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Feeling Hypocritical? Don't Worry: Everybody Else Is, Too

Everyone hates hypocrisy. But, hold on, says one philosopher, we’re all hypocrites. It’s part of being human.

In a photo taken Thursday, Nov. 21, 2013, newly-elected Rep. Vance McAllister, a Republican of Louisiana, waits to be sworn in at the Capitol in Washington. McAllister says he's asking his family and constituents for forgiveness after a West Monroe newspaper published a video that it says shows the congressman kissing a female staffer in his congressional office in Monroe, La. McAllister, only in office a little over four months, attracted national attention because of his endorsement from the bearded men of the "Duck Dynasty" reality TV show. (AP)

In a photo taken Thursday, Nov. 21, 2013, newly-elected Rep. Vance McAllister, a Republican of Louisiana, waits to be sworn in at the Capitol in Washington. McAllister says he’s asking his family and constituents for forgiveness after a West Monroe newspaper published a video that it says shows the congressman kissing a female staffer in his congressional office in Monroe, La. (AP)

We all know hypocrisy when we see it.  Say one thing, do another and you’re there.  We condemn hypocrites and hypocrisy.  Dante, in his Inferno, consigned hypocrites to the eighth circle of hell.  And yet, if we’re honest, we can see what a crowded place that would be.  Neuroscientists now say we are, as a species, hard-wired for some degree of hypocrisy.  For self-deception.  Cognitive dissonance.  But that’s different than saying it’s okay.  If we don’t resist hypocrisy, we’re in a big moral muddle. This hour On Point:  the human capacity for hypocrisy, and just how deep it goes.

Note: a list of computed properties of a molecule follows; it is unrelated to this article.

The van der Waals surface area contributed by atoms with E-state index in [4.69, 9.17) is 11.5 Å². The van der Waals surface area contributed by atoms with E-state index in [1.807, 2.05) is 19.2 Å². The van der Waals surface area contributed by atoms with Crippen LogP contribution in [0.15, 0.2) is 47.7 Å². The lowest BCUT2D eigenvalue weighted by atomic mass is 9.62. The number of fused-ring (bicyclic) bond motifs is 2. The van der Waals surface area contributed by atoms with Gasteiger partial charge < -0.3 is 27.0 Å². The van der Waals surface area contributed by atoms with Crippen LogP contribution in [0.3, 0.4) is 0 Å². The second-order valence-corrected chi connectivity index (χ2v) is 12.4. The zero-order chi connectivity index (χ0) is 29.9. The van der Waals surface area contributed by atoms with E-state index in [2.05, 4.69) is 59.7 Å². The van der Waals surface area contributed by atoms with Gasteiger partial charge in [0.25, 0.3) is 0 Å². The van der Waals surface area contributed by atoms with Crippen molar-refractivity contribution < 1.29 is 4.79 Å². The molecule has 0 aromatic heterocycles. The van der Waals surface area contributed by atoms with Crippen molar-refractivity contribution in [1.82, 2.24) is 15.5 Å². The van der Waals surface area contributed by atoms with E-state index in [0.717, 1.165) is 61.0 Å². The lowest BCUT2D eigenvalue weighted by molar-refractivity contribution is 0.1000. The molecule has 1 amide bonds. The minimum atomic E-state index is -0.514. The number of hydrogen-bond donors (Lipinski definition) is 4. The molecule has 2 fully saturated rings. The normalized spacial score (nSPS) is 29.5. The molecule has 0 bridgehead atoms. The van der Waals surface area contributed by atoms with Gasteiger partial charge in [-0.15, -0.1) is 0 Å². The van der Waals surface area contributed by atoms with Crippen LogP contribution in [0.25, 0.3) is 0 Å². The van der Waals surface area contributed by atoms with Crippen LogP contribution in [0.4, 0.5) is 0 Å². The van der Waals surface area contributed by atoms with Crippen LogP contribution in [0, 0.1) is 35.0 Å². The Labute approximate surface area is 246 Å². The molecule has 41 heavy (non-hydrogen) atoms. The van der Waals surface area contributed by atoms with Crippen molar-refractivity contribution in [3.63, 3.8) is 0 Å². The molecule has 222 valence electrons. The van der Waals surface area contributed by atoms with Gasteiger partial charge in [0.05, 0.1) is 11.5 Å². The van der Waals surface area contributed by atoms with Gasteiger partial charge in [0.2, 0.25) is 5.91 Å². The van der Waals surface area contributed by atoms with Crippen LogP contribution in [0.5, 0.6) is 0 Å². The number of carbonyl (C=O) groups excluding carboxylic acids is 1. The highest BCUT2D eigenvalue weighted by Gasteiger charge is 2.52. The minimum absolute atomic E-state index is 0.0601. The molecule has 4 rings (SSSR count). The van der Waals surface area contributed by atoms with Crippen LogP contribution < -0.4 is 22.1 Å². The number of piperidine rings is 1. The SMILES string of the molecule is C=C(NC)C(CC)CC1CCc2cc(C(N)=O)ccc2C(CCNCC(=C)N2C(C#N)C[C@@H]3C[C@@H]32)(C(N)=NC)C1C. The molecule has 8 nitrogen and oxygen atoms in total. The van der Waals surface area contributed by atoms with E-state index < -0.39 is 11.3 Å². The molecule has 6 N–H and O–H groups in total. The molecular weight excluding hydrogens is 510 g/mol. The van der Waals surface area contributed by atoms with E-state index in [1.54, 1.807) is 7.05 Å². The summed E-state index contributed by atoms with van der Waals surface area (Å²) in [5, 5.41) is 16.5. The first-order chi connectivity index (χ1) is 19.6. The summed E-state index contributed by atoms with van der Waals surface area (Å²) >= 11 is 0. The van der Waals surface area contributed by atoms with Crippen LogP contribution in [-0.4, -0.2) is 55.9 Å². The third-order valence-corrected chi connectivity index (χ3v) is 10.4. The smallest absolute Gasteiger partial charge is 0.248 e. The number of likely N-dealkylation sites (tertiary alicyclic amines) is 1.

— Tom Ashbrook

Guests

Clancy Martin, philosopher and novelist. He’s contributing editor at  Harper’s Magazine and professor of philosophy and business ethics at the University of Missouri,  Kansas City’s  Bloch School of Management. Author of “How to Sell: A Novel.”

Roxanne Roberts, feature writer covering Washington’s culture for the Washington Post, and former co-author of the Post’s pop culture column, the Reliable Source.

From Tom’s Reading List

Harper’s: On Hypocrisy — “I’m in good company in my dislike of hypocrisy. Complaints about it were common in Ancient Greece and Rome: Aristotle’s successor, Theophrastus, wrote a treatise attacking it as a vice, and one of Cicero’s requirements for friendship was that a friend must never engage in “feigning or hypocrisy. ”

New York Times: Amid Charges of Hypocrisy, Louisiana Lawmaker Faces Calls to Step Down — “After winning an election pledging to ‘defend our Christian way of life,’ Mr. McAllister now faces accusations of hypocrisy as thick as spring mosquitoes on the bayou. Gov. Bobby Jindal, a fellow Republican, has called on him to step down, and the state Republican chairman labeled him ‘an example of why ordinary people are fed up with politics.'”

Huffington Post: Staffer Who Was Caught Kissing Vance McAllister Resigns, While Congressman Keeps His Job — “McAllister chief of staff Adam Terry says Peacock has already been removed from the congressman’s payroll. However, the congressman told the News-Star he has no plans to resign. He says he will seek reelection in the fall ‘unless there is an outcry for me not to serve, and so far there has been an outpouring of support, not for my actions, but for me to continue to represent the people.'”

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